Composing Traversals: A Worked Example of Deriving a Non-Trivial Traversal

If you’ve seen me comment on reddit, then you’ve probably heard me harping on about the Essence of the Iterator Pattern. However, while I’m happy to tell people to read this magnificant paper, I haven’t actually written about it myself. Time to rectify that!

In today’s post we’ll look at lists of artist credits, a concept from MusicBrainz, and how we can build a traversal to do some basic cleaning up of lists of artist credits. We’ll start with the obvious solution based on pattern matching, and then see how we can express this as the composition of various traversals, and what this gains us.


Today, I was working on some MusicBrainz stuff and was frustrated at how un-Haskell it was. I suppose a big part of that was that it wasn’t Haskell (most of MusicBrainz is written in Perl), but that didn’t stop me from having a quick play at expressing the same idea in Haskell (on my lunch break, boss, I swear!)

Allow me to set the scene. MusicBrainz is a meta-database that captures metadata about music. Who produced which albums - that sort of thing. We recently added the idea of artist ‘credits’, where multiple artists can be used as the producer of an album - e.g., for collaborations. Artist credits are a list of individual credits, where a credit consists of a pointer to an artist, a name that artist was credited as (to permit name variations), and a join phrase - a snippet of text that is used to intercalate multiple credits into a single string.

So we could say that if we have an individual ArtistCredit, such that

data ArtistCredit = ArtistCredit
  { acArtist :: Int
  , acName :: String
  , acJoinPhrase :: String

Then an album is a produced by a list of ArtistCredits - that is, [ArtistCredit].

The collaboration between Slayer and Justin Bieber would be:

> let slayer = ArtistCredit { acArtist = 1
                            , acName = "Slayer"
                            , acJoinPhrase = " & "

> let bieber = ArtistCredit { acArtist = 666
                            , acName = "Justin Bieber"
                            , acJoinPhrase = ""

> let collaboration = [slayer, bieber]

> putStrLn (render collaboration)
Slayer & Justin Bieber

All well and good so far, but we need a little bit of validation, and this is where things can become a little bit tricky. As the join phrase of the last ArtistCredit is the final string, something that we don’t want is trailing whitespace. However, some of the join phrases can have trailing whitespace. In fact, every join phrase but the last one can have trailing whitespace. How can we go about making sure that this is so?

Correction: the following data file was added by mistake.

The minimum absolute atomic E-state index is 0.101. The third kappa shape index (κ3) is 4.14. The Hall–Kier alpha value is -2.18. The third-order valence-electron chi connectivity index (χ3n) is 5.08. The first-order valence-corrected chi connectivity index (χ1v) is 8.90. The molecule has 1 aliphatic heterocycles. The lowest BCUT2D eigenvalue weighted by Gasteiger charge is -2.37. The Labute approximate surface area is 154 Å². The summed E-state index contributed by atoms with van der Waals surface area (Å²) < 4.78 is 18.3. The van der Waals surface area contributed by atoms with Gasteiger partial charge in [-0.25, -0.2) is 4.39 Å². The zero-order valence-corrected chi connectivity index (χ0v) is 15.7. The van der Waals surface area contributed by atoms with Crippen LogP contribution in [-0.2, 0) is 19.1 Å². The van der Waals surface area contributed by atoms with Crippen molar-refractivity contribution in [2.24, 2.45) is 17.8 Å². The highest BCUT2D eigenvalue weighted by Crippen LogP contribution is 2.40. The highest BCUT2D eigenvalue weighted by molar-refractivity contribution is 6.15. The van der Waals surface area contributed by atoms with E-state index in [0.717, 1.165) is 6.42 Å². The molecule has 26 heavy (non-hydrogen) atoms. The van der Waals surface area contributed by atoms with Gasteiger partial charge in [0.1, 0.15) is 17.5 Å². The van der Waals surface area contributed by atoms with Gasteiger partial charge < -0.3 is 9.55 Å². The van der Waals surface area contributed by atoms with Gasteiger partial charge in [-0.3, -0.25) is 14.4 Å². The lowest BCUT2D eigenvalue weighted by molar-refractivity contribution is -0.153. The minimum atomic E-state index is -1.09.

Here’s one way that we could do that:

trimArtistCredits :: [ArtistCredit] -> [ArtistCredit]
trimArtistCredits [] = []
trimArtistCredits [a] = [a { acJoinPhrase = rtrim $ acJoinPhrase a }]
trimArtistCredits (x:xs) = x : trimArtistCredits xs

(I’m assuming rtrim :: String -> String exists).

It’s alright, but I can’t help but feel the signal to noise there is quite low. Not to mention this whole idea of ‘transform the last element’ is intertwined with this code. Generally, it feels very un-Haskelly. Can we do better?

Composing Traversals

You bet we can! Firstly, a game plan. We know that we have a function that we want to apply conditionally to the list, namely to the last element of the list. But first, lets ignore this whole traversal business, and concentrate on a single ArtistCredit, stealing that transformation from the code earlier.

trimArtistCredit :: ArtistCredit -> ArtistCredit
trimArtistCredit a = a { acJoinPhrase = rtrim $ acJoinPhrase a }

Marvelous. This was a good idea, as we can now combine this transformation with combinators and get more powerful functions. For example:

trimAllArtistCredits :: [ArtistCredit] -> [ArtistCredit]
trimAllArtistCredits = map trimArtistCredit

The type signature is right, but the behavior is wrong - this will trim trailing whitespace from all join phrases, but as we established, we want to trim only the final join phrase. We seem to be lacking the right combinator for the job. Before we begin our search forthis combinator, let me show you another way of writing trimAllArtistCredits:

trimAllArtistCredits :: [ArtistCredit] -> [ArtistCredit]
trimAllArtistCredits =
  runIdentity . traverse (Identity . trimArtistCredit)

Here I’m using the Identity applicative functor inside a Traversal. This is equivilent to our previous definition, at the cost of a bunch more typing. So why am I showing you this?

The key point here is that we have the ability to enrich our pure function, trimArtistCredit, with more context. We wrapped it inside Identity here, which adds absolutely nothing, but now the stage is open to a whole lot more. And with that, we’re finally ready to start tackling the meat of the problem!